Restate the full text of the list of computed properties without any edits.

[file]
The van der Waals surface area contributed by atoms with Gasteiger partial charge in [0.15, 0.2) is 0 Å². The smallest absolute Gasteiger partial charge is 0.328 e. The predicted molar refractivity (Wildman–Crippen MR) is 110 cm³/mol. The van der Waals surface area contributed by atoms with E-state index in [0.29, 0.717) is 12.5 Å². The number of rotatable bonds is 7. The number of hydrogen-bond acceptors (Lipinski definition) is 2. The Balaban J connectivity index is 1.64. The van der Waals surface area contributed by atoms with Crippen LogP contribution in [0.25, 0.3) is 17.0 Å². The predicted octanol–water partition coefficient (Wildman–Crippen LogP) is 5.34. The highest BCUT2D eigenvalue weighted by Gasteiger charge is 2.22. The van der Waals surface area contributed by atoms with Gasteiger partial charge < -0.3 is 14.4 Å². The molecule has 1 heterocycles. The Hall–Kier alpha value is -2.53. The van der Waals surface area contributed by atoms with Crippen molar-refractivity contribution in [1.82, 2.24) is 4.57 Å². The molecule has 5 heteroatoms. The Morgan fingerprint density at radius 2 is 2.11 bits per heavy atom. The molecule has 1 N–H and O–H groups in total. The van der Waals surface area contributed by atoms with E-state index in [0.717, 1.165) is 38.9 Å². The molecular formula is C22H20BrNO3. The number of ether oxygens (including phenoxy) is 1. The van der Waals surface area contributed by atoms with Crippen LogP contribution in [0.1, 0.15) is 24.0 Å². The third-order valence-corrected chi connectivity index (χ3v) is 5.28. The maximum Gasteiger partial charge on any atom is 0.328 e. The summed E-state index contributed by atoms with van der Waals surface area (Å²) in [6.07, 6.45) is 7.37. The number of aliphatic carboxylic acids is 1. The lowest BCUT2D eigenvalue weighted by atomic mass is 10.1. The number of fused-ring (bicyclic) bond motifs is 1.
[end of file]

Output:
The van der Waals surface area contributed by atoms with Gasteiger partial charge in [0.15, 0.2) is 0 Å². The smallest absolute Gasteiger partial charge is 0.328 e. The predicted molar refractivity (Wildman–Crippen MR) is 110 cm³/mol. The van der Waals surface area contributed by atoms with E-state index in [0.29, 0.717) is 12.5 Å². The number of rotatable bonds is 7. The number of hydrogen-bond acceptors (Lipinski definition) is 2. The Balaban J connectivity index is 1.64. The van der Waals surface area contributed by atoms with Crippen LogP contribution in [0.25, 0.3) is 17.0 Å². The predicted octanol–water partition coefficient (Wildman–Crippen LogP) is 5.34. The highest BCUT2D eigenvalue weighted by Gasteiger charge is 2.22. The van der Waals surface area contributed by atoms with Gasteiger partial charge < -0.3 is 14.4 Å². The molecule has 1 heterocycles. The Hall–Kier alpha value is -2.53. The van der Waals surface area contributed by atoms with Crippen molar-refractivity contribution in [1.82, 2.24) is 4.57 Å². The molecule has 5 heteroatoms. The Morgan fingerprint density at radius 2 is 2.11 bits per heavy atom. The molecule has 1 N–H and O–H groups in total. The van der Waals surface area contributed by atoms with E-state index in [0.717, 1.165) is 38.9 Å². The molecular formula is C22H20BrNO3. The number of ether oxygens (including phenoxy) is 1. The van der Waals surface area contributed by atoms with Crippen LogP contribution in [0.1, 0.15) is 24.0 Å². The third-order valence-corrected chi connectivity index (χ3v) is 5.28. The maximum Gasteiger partial charge on any atom is 0.328 e. The summed E-state index contributed by atoms with van der Waals surface area (Å²) in [6.07, 6.45) is 7.37. The number of aliphatic carboxylic acids is 1. The lowest BCUT2D eigenvalue weighted by atomic mass is 10.1. The number of fused-ring (bicyclic) bond motifs is 1.